US3811380A - Rocket and propellant therefor - Google Patents

Rocket and propellant therefor Download PDF

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US3811380A
US3811380A US72042968A US3811380A US 3811380 A US3811380 A US 3811380A US 72042968 A US72042968 A US 72042968A US 3811380 A US3811380 A US 3811380A
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rocket
propellant
burning
tail end
screens
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J Glass
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Cava Industries
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Cava Industries
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    • FMECHANICAL ENGINEERING; LIGHTING; HEATING; WEAPONS; BLASTING
    • F02COMBUSTION ENGINES; HOT-GAS OR COMBUSTION-PRODUCT ENGINE PLANTS
    • F02KJET-PROPULSION PLANTS
    • F02K9/00Rocket- engine plants, i.e. plants carrying both fuel and oxidant therefor; Control thereof
    • F02K9/94Re-ignitable or restartable rocket- engine plants; Intermittently operated rocket-engine plants
    • FMECHANICAL ENGINEERING; LIGHTING; HEATING; WEAPONS; BLASTING
    • F02COMBUSTION ENGINES; HOT-GAS OR COMBUSTION-PRODUCT ENGINE PLANTS
    • F02KJET-PROPULSION PLANTS
    • F02K9/00Rocket- engine plants, i.e. plants carrying both fuel and oxidant therefor; Control thereof
    • F02K9/80Rocket- engine plants, i.e. plants carrying both fuel and oxidant therefor; Control thereof characterised by thrust or thrust vector control
    • F02K9/82Rocket- engine plants, i.e. plants carrying both fuel and oxidant therefor; Control thereof characterised by thrust or thrust vector control by injection of a secondary fluid into the rocket exhaust gases

Abstract

A rocket and propellant therefor comprising a body portion formed of a plurality of rings arranged in abutting relationship to form an enclosing wall having a nose and a tail end, a rocket motor positioned within the wall and including a solid propellant arranged in layers with each layer connected to one of the rings, a series of foraminous screens embedded in the propellant and presenting a concave surface to the tail end of the rocket and focusing the propellant gases on the tail end which is adapted to have a burning surface that travels toward the nose end when the rocket is in flight, said screens also controlling the shape of the burning surface by spreading it laterally. The rocket also includes means for controlling the distance of travel by extinguishing the burning surface, means for re-igniting the extinguished rocket including an electrical circuit having wires which connect with a slow-burning fuse layer, and steering means which includes an auxiliary propellant that is discharged through clusters of pipes to change the mass or energy at one side of the rocket tail to swing the tail around and change the direction of rocket travel.

Description

ilnite States Patent 91 Glass 1 ROCKET AND PROPELLANT THEREFOR John P. Glass, c/o Cava Industries, 79 La Grange Ave., Essington, Pa.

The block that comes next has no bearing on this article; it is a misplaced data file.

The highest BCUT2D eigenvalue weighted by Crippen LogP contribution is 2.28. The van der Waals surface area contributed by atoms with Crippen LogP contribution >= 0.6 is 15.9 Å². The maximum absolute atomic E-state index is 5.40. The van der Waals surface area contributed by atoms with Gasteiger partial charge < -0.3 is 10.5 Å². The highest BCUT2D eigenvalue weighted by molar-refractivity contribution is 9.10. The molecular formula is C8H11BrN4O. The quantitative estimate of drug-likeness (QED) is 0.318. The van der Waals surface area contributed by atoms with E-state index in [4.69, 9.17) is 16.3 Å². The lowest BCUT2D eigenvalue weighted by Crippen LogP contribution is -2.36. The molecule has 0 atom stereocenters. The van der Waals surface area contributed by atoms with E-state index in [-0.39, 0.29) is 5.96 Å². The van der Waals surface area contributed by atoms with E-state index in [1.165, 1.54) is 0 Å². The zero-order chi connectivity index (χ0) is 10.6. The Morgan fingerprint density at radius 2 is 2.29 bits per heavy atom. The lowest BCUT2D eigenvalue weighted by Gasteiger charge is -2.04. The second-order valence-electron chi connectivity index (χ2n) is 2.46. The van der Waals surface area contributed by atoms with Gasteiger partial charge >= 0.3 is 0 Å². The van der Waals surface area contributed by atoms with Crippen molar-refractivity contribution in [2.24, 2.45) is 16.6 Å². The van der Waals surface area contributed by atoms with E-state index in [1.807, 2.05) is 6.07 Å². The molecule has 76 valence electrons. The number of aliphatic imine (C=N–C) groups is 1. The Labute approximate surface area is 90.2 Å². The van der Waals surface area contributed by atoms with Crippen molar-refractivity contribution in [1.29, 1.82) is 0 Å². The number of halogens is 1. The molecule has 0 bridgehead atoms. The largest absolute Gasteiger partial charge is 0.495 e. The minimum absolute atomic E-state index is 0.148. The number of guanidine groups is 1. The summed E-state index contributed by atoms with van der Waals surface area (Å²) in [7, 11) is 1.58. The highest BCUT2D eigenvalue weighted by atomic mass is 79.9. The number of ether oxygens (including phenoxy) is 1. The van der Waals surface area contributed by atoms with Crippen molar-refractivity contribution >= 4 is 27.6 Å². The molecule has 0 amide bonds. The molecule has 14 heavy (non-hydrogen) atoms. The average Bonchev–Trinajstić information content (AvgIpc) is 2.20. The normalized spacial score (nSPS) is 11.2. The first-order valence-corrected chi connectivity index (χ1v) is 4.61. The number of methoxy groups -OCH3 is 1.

[22] Filed: Jan. 23, 1968 [21] Appl. No.: 720,429

Related US. Application Data [63] Continuation-in-part of Ser. Nos. 712,260, Jan. 30, 1958, abandoned, and Ser. No. 300,479, Aug. 7, 1963, abandoned, and Ser. No. 508,640, Oct. 23, 1965, abandoned.

[76] Inventor:

1451 May21, 1974 Primary Examiner-Verlin R. Pendegrass Attorney, Agent, or FirmJohn F. A. Earley 57 ABSTRACT A rocket and propellant therefor comprising a body portion formed of a plurality of rings arranged in abutting relationship to form an enclosing wall having a nose and a tail end, a rocket motor positioned within the wall and including a solid propellant arranged in layers with each layer connected to one of the rings, a series of foraminous screens embedded in the propellant and presenting a concave surface to the tail end of the rocket and focusing the propellant gases on the tail end which is adapted to have a burning surface that travels toward the nose end when the rocket is in flight, said screens also controlling the shape of the burning surface by spreading it laterally. The rocket also includes means for controlling the distance of travel by extinguishing the burning surface, means for re-igniting the extinguished rocket including an electrical circuit having wires which connect with a slowburning fuse layer, and steering means which includes an auxiliary propellant that is discharged through clusters of pipes to change the mass or energy at one side of the rocket tail to swing the tail around and change the direction of rocket travel.

15 Claims, 14 Drawing Figures PATENTEDIIA m4 3.811; 380

SHEET 2 OF 4 MG; 5 7 Z6 IN V EN TOR.

1 ROCKET AND PROPELLANT THEREFOR CROSS REFERENCES TO RELATED APPLICATIONS This patent application is a continuation-in-part of my co-pending patent applications Ser. No. 712,260, filed Jan. 30, I958; Ser. No. 300,479, filed Aug. 7, 1963; and Ser. No. 508,640, filed Oct. 23, I965 all now abandoned.

BACKGROUND OF THE INVENTION SUMMARY OF THE INVENTION This invention relates to a rocket, and more particularly concerns a rocket of improved construction, and an improved means of propelling the rocket, controlling the distance of rocket travel, and steering the rocket.

It is an object of this invention to provide an improved rocket.

It is another object to provide a rocket in which the propellant burns evenly as its burning surface progresses along the longitudinal axis of the rocket from the tail end to the nose end.

It is another object of this invention to provide a rocket with a system that effectively and simply controls the distance which the rocket travels.